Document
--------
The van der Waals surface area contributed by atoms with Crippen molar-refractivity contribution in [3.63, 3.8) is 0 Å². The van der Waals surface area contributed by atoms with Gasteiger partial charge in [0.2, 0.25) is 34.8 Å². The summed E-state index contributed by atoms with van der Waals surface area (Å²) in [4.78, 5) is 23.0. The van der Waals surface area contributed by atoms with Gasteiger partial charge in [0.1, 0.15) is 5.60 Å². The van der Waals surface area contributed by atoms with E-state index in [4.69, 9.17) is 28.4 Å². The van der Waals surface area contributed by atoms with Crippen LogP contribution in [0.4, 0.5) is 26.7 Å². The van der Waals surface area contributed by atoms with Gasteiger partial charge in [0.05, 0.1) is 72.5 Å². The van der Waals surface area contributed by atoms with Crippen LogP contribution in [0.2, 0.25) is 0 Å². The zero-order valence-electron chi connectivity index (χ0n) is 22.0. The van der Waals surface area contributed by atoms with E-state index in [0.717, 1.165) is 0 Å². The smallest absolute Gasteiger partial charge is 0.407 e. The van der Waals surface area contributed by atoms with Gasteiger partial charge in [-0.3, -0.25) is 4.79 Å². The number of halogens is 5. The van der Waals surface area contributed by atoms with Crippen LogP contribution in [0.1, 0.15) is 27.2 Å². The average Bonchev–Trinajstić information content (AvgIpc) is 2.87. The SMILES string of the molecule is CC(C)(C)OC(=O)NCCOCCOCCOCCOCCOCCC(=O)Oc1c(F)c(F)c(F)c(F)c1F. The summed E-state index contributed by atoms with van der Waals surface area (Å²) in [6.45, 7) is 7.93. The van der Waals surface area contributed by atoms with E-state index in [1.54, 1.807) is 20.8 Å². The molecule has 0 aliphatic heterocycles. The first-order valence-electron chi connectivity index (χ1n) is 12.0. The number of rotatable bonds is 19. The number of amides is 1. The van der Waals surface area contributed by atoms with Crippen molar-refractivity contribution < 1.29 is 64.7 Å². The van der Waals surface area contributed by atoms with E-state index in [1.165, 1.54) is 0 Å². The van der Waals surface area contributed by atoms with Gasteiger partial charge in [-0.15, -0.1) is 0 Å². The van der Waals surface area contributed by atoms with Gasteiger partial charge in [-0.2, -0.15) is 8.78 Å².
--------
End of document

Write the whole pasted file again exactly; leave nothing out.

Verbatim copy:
The van der Waals surface area contributed by atoms with Crippen molar-refractivity contribution in [3.63, 3.8) is 0 Å². The van der Waals surface area contributed by atoms with Gasteiger partial charge in [0.2, 0.25) is 34.8 Å². The summed E-state index contributed by atoms with van der Waals surface area (Å²) in [4.78, 5) is 23.0. The van der Waals surface area contributed by atoms with Gasteiger partial charge in [0.1, 0.15) is 5.60 Å². The van der Waals surface area contributed by atoms with E-state index in [4.69, 9.17) is 28.4 Å². The van der Waals surface area contributed by atoms with Crippen LogP contribution in [0.4, 0.5) is 26.7 Å². The van der Waals surface area contributed by atoms with Gasteiger partial charge in [0.05, 0.1) is 72.5 Å². The van der Waals surface area contributed by atoms with Crippen LogP contribution in [0.2, 0.25) is 0 Å². The zero-order valence-electron chi connectivity index (χ0n) is 22.0. The van der Waals surface area contributed by atoms with E-state index in [0.717, 1.165) is 0 Å². The smallest absolute Gasteiger partial charge is 0.407 e. The van der Waals surface area contributed by atoms with Gasteiger partial charge in [-0.3, -0.25) is 4.79 Å². The number of halogens is 5. The van der Waals surface area contributed by atoms with Crippen LogP contribution in [0.1, 0.15) is 27.2 Å². The average Bonchev–Trinajstić information content (AvgIpc) is 2.87. The SMILES string of the molecule is CC(C)(C)OC(=O)NCCOCCOCCOCCOCCOCCC(=O)Oc1c(F)c(F)c(F)c(F)c1F. The summed E-state index contributed by atoms with van der Waals surface area (Å²) in [6.45, 7) is 7.93. The van der Waals surface area contributed by atoms with E-state index in [1.54, 1.807) is 20.8 Å². The molecule has 0 aliphatic heterocycles. The first-order valence-electron chi connectivity index (χ1n) is 12.0. The number of rotatable bonds is 19. The number of amides is 1. The van der Waals surface area contributed by atoms with Crippen molar-refractivity contribution < 1.29 is 64.7 Å². The van der Waals surface area contributed by atoms with E-state index in [1.165, 1.54) is 0 Å². The van der Waals surface area contributed by atoms with Gasteiger partial charge in [-0.15, -0.1) is 0 Å². The van der Waals surface area contributed by atoms with Gasteiger partial charge in [-0.2, -0.15) is 8.78 Å².